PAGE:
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grappling with them and, by the end, she has at least begun to understand why people hurt each other. Disturbingly, she learns this by hurting someone else. Economical but far-reaching, A Crime in the Neighborhood offers a frighteningly believable account of how a small community reacts to a changing society. (MM) Edouard Manet: Rebel in a Frock Coat by Beth Archer Brombert Little, Brown, 1996, 505 pp., $29.95 Edouard Manet may be the only impressionist whose work has retained its capacity to shock. Monet, Renoir, Degas, Cézanne, Gaugin, all radicals in their time, have been sentimentalized almost into meaninglessness . Monets hang on dormitory walls, Degas dancers (who were just a step above prostitutes in their time) hang in little girls' pink bedrooms . Even Van Gogh's most psychotic self-portraits are the stuff of postcards and children's art history books. The impressionists, for the most part, just aren't scary anymore. But Manet's masterworks—the aggressively sexual prostitute in Olympia, the satiric decadence of Déjeuner Sur L'Herbe, the pathos of Barat the Folies Bergère—have not been tamed. It is the great irony of Manefs life that he, more than any of his contemporaries , craved popular acceptance . The contradictions in Manefs character, the public's response to his art and the obstinacy that made him continue to paint unsettling, unpopular pictures while craving public acclaim , should be the makings of a good biography. Unfortunately, while Beth Archer Brombert gives us a wealth of information about Manefs life, she somehow manages to miss the man. Part of the problem is that much of the book is taken up with trying to solve the two great mysteries of Manefs life, yet Brombert comes to no new conclusions about them. Yes, Manet was almost certainly the father of an illegitimate son who carried his wife's maiden name and yes, Manet probably had an affair with the artist Berthe Morisot. Brombert spends page after page attempting to document these "transgressions," but comes up with neither definitive proof, nor any new insights into their effects on the artist's life. We learn much about the politics of the Salon, the tastes of the times and the fact that Manet was widely ridiculed. But we never get to the heart of what made Manet steady in his vision in the face of rejection, mockery and a consuming desire for popularity. Finally, the book reproduces Manet's works in black and white, so when Brombert is discussing the artist's palette, one is left either to imagine what his pictures really look like, or to consult another book with color plates. This failing provides an apt metaphor for the whole book. While Bromberfs biography seems, superficially, to be an accurate account of Edouard Manet's history , it lacks color; Manet's essence never comes across. (WJ) Love Warps the Mind a Little by John Dufresne WW. Norton, 1997, 315 pp., $23 Laf Proulx is an oft-rejected writer who's working in a fish and chips 208 · The Missouri Review stand. He's just been kicked out by his wife for having an affair, so he's staying with his lover, Judi Dubey— whom he's not sure he loves. Luckily , the lack of feeling is mutual. Judi sets Laf up on the couch and encourages him to enter marriage counseling and see if he can reconcile with his wife. Laf goes along with this plan enthusiastically, but he eventually admits to himself that things just aren't going to work out. About this time, Judi is diagnosed with cancer. Laf is the kind of person who isn't sure he knows how to love, but he does know how to do the right thing. He cares for Judi, taking her to the hospital, nursing her through graphically described chemotherapy, talking with her about dying—and in so doing, Laf falls in love with Judi for real. All of which may make the book sound like a bad episode of Oprah: midlife-crisis men whose lovers get cancer. But it is much more than that. Laf and Judi are surrounded by a hilarious, if sometimes confusing, cast of...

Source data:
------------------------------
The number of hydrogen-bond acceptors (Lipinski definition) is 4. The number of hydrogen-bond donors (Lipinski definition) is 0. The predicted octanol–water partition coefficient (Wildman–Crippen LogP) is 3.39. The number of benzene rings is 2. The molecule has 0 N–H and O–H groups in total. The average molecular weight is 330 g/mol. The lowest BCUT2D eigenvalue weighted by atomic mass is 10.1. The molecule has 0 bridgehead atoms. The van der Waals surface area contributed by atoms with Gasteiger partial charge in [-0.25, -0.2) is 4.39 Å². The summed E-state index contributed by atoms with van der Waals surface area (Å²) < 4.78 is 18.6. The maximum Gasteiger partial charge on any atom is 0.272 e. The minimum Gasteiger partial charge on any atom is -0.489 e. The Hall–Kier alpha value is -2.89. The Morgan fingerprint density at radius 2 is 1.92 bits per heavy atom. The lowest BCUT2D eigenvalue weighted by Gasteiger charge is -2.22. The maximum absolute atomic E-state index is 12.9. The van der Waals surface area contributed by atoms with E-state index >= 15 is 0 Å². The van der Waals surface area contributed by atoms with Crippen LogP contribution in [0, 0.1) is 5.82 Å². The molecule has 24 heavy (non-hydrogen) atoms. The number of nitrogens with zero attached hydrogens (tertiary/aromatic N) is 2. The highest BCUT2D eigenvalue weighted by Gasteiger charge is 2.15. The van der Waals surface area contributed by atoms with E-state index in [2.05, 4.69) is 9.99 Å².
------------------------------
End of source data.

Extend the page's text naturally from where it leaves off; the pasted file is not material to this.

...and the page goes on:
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pp. 208-209
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